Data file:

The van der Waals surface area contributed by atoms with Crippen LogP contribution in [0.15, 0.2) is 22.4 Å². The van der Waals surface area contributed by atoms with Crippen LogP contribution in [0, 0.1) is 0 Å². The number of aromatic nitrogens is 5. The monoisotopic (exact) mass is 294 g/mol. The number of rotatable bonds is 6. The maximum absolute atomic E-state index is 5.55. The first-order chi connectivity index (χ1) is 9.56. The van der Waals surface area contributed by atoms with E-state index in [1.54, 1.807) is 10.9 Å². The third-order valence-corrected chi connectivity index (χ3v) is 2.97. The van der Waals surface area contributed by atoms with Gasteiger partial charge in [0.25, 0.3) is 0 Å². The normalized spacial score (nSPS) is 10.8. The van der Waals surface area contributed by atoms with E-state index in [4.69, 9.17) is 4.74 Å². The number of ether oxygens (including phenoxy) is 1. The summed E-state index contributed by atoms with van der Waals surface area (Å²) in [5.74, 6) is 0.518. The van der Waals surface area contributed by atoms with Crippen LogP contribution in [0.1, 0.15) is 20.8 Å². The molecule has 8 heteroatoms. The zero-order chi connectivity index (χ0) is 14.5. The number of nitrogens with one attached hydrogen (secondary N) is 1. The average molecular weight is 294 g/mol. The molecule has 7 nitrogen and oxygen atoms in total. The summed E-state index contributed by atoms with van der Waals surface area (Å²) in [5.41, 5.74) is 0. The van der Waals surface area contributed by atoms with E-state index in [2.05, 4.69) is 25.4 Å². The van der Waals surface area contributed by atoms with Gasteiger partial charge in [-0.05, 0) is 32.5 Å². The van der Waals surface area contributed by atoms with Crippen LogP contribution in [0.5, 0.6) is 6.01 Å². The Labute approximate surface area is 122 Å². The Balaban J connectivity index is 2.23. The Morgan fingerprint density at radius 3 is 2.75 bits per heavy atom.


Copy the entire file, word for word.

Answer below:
The van der Waals surface area contributed by atoms with Crippen LogP contribution in [0.15, 0.2) is 22.4 Å². The van der Waals surface area contributed by atoms with Crippen LogP contribution in [0, 0.1) is 0 Å². The number of aromatic nitrogens is 5. The monoisotopic (exact) mass is 294 g/mol. The number of rotatable bonds is 6. The maximum absolute atomic E-state index is 5.55. The first-order chi connectivity index (χ1) is 9.56. The van der Waals surface area contributed by atoms with E-state index in [1.54, 1.807) is 10.9 Å². The third-order valence-corrected chi connectivity index (χ3v) is 2.97. The van der Waals surface area contributed by atoms with Gasteiger partial charge in [0.25, 0.3) is 0 Å². The normalized spacial score (nSPS) is 10.8. The van der Waals surface area contributed by atoms with E-state index in [4.69, 9.17) is 4.74 Å². The number of ether oxygens (including phenoxy) is 1. The summed E-state index contributed by atoms with van der Waals surface area (Å²) in [5.74, 6) is 0.518. The van der Waals surface area contributed by atoms with Crippen LogP contribution in [0.1, 0.15) is 20.8 Å². The molecule has 8 heteroatoms. The zero-order chi connectivity index (χ0) is 14.5. The number of nitrogens with one attached hydrogen (secondary N) is 1. The average molecular weight is 294 g/mol. The molecule has 7 nitrogen and oxygen atoms in total. The summed E-state index contributed by atoms with van der Waals surface area (Å²) in [5.41, 5.74) is 0. The van der Waals surface area contributed by atoms with E-state index in [2.05, 4.69) is 25.4 Å². The van der Waals surface area contributed by atoms with Gasteiger partial charge in [-0.05, 0) is 32.5 Å². The van der Waals surface area contributed by atoms with Crippen LogP contribution in [0.5, 0.6) is 6.01 Å². The Labute approximate surface area is 122 Å². The Balaban J connectivity index is 2.23. The Morgan fingerprint density at radius 3 is 2.75 bits per heavy atom.